Commercial Property is Mixed

In commercial property investment, strip retail in some parts of Melbourne has come back really strongly.

‘I’d still be a little bit cautious about some of the office opportunities,’ Cameron advised. While premium prime grade office space is really in high demand, some suburban and lower grade offices are much harder to lease.

‘Things like industrial and medical, some strong opportunities there,’ Cameron mentioned, adding that investors really need to understand what’s happening in the market.

Globally some influences

We are not an island so Australia can be affected by global trends. ‘There’s talk about the US potentially bringing down their interest rates later this year and some thinking that maybe we’ll follow suit,’ he explained. ‘So obviously the broader international economic environment can really impact us here in Australia.’ 

That said, Cameron cautions about doing analysis based on what’s happened overseas. ‘There are all sorts of different tax treatments of property. The level of debt around property is very different as well. The supply of property is very different.’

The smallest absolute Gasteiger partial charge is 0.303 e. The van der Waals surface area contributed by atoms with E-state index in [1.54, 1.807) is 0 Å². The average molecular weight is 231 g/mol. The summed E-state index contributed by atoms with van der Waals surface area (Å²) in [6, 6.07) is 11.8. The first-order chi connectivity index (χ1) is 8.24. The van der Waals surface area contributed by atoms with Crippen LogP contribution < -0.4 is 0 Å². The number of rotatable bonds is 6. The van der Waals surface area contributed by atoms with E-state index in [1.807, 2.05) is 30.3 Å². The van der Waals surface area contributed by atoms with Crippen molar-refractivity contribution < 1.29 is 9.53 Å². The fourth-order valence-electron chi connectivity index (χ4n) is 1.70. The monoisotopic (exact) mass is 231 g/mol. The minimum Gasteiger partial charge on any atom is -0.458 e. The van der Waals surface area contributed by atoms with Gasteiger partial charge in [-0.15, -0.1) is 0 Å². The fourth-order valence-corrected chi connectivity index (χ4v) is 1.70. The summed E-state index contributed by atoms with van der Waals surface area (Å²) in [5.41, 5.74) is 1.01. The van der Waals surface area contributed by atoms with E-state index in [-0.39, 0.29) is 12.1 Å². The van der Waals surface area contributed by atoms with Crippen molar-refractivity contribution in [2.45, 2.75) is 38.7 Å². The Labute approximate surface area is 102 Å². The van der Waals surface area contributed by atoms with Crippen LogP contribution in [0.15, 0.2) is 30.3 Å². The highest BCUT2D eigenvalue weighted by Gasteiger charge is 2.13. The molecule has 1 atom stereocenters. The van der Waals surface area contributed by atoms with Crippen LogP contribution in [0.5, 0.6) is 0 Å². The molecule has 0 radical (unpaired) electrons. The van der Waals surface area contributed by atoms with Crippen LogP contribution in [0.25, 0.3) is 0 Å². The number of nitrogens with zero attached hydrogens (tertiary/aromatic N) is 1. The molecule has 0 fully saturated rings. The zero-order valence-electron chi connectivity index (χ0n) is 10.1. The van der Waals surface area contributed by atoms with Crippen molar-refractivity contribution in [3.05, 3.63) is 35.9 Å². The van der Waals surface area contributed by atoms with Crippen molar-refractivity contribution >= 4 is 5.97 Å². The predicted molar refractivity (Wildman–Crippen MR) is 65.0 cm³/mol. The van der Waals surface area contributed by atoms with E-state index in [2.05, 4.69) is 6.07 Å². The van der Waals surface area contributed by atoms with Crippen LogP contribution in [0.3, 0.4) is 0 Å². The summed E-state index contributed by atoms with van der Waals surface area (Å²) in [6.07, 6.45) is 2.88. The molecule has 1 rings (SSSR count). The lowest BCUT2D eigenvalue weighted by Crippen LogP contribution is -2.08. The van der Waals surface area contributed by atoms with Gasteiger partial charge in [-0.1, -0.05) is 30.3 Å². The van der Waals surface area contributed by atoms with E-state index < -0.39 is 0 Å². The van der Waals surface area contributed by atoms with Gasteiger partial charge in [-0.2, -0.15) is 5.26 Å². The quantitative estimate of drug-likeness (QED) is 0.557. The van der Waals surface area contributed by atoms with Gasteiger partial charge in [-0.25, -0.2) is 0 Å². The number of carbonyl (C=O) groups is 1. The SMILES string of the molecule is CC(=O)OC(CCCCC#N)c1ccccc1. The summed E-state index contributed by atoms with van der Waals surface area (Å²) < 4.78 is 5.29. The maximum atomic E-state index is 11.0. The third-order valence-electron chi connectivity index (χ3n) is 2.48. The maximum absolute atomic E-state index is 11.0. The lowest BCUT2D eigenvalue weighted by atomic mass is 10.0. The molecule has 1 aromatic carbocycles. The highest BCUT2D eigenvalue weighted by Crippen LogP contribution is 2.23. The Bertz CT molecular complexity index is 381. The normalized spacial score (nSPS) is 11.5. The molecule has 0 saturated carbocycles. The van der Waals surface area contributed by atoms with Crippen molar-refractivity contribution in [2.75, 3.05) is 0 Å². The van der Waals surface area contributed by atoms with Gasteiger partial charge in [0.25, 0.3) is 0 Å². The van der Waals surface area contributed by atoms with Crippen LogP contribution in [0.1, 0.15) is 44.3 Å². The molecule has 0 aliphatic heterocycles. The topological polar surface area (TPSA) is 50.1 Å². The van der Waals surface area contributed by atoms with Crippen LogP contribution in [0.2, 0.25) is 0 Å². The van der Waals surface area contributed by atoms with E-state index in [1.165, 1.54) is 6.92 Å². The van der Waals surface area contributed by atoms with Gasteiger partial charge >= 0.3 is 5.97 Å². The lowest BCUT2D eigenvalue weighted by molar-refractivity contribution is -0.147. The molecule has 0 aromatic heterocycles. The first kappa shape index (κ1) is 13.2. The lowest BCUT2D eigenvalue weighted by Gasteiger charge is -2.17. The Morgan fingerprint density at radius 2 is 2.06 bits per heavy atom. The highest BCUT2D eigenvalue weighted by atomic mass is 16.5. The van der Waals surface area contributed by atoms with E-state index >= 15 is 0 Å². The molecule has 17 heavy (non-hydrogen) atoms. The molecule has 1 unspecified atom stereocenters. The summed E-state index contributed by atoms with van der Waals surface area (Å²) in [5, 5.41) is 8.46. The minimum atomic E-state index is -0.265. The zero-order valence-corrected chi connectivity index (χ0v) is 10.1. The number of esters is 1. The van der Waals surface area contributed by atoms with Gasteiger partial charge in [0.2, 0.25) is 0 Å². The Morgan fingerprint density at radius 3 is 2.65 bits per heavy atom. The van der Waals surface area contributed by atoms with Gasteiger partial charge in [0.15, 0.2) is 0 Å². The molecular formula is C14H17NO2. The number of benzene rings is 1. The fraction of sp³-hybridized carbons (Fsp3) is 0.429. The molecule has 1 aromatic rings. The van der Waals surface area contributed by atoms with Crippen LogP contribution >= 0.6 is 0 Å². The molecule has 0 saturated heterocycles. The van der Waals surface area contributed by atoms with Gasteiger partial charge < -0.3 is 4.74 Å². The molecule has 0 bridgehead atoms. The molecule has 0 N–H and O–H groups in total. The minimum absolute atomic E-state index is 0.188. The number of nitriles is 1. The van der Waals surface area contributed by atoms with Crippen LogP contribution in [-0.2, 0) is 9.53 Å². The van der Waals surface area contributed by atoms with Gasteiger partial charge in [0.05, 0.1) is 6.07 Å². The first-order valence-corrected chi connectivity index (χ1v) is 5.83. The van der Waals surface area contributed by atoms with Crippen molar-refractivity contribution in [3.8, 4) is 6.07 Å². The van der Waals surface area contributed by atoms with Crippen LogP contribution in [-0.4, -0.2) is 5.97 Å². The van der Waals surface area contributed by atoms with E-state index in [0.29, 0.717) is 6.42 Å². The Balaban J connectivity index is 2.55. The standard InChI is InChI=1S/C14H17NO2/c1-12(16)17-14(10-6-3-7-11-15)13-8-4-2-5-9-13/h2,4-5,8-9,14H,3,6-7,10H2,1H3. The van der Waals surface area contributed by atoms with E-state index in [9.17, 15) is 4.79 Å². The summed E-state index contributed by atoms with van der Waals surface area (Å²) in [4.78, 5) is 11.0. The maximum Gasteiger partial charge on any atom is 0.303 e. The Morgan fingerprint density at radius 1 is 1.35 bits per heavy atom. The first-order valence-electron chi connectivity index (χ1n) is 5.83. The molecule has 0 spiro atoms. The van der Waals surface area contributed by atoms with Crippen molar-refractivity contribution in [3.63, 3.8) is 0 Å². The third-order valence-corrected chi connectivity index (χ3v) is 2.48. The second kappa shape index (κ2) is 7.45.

Long term growth expected

I think we’re going to see a lot more periods where interest rates are rising and falling now,’ he concluded. When looking ahead towards 2025, 2026 and beyond, Cameron said we could actually see some reasonably strong growth. In summary, Cameron pointed out that if we look historically the upswings in prices tend to run a lot longer that those downturns in prices do.

More about our guest speaker

Professionally, Cameron Cusher lives and breathes property data; including behavioural data, transactional data, listings data and so much more. After studying property economics at university, he consulted to developers, cemented his reputation at CoreLogic (formerly ROP data) and for the last four years has headed research at REA, leading a team of five economists and several analysts to provide insights for this country’s largest digital property company. To watch the full 30-minute interview between Buxton CEO Marcus Williams and REA’s Cameron Cusher click on the link.